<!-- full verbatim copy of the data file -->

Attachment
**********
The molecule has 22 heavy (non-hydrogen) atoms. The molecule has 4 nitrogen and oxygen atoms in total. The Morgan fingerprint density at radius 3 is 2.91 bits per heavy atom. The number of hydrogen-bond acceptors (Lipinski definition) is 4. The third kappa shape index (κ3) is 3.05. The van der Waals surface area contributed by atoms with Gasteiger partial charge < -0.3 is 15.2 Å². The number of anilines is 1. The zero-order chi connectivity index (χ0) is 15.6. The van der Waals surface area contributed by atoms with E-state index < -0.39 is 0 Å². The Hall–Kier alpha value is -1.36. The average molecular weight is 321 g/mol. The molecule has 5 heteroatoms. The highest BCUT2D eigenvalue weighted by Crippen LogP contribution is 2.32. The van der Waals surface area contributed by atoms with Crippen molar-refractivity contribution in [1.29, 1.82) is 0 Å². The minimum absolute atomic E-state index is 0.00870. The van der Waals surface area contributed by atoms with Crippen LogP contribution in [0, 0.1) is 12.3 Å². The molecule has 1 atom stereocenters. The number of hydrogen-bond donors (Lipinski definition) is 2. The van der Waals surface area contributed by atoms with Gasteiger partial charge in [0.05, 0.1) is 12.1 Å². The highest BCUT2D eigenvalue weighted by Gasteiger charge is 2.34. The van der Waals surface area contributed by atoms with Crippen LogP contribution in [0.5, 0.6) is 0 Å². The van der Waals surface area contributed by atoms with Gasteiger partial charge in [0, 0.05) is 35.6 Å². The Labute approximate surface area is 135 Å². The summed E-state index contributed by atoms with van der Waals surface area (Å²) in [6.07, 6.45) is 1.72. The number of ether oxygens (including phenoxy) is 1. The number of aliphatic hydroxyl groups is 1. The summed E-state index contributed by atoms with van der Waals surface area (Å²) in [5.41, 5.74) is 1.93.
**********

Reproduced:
The molecule has 22 heavy (non-hydrogen) atoms. The molecule has 4 nitrogen and oxygen atoms in total. The Morgan fingerprint density at radius 3 is 2.91 bits per heavy atom. The number of hydrogen-bond acceptors (Lipinski definition) is 4. The third kappa shape index (κ3) is 3.05. The van der Waals surface area contributed by atoms with Gasteiger partial charge < -0.3 is 15.2 Å². The number of anilines is 1. The zero-order chi connectivity index (χ0) is 15.6. The van der Waals surface area contributed by atoms with E-state index < -0.39 is 0 Å². The Hall–Kier alpha value is -1.36. The average molecular weight is 321 g/mol. The molecule has 5 heteroatoms. The highest BCUT2D eigenvalue weighted by Crippen LogP contribution is 2.32. The van der Waals surface area contributed by atoms with Crippen molar-refractivity contribution in [1.29, 1.82) is 0 Å². The minimum absolute atomic E-state index is 0.00870. The van der Waals surface area contributed by atoms with Crippen LogP contribution in [0, 0.1) is 12.3 Å². The molecule has 1 atom stereocenters. The number of hydrogen-bond donors (Lipinski definition) is 2. The van der Waals surface area contributed by atoms with Gasteiger partial charge in [0.05, 0.1) is 12.1 Å². The highest BCUT2D eigenvalue weighted by Gasteiger charge is 2.34. The van der Waals surface area contributed by atoms with Crippen LogP contribution in [0.5, 0.6) is 0 Å². The van der Waals surface area contributed by atoms with Gasteiger partial charge in [0, 0.05) is 35.6 Å². The Labute approximate surface area is 135 Å². The summed E-state index contributed by atoms with van der Waals surface area (Å²) in [6.07, 6.45) is 1.72. The number of ether oxygens (including phenoxy) is 1. The number of aliphatic hydroxyl groups is 1. The summed E-state index contributed by atoms with van der Waals surface area (Å²) in [5.41, 5.74) is 1.93.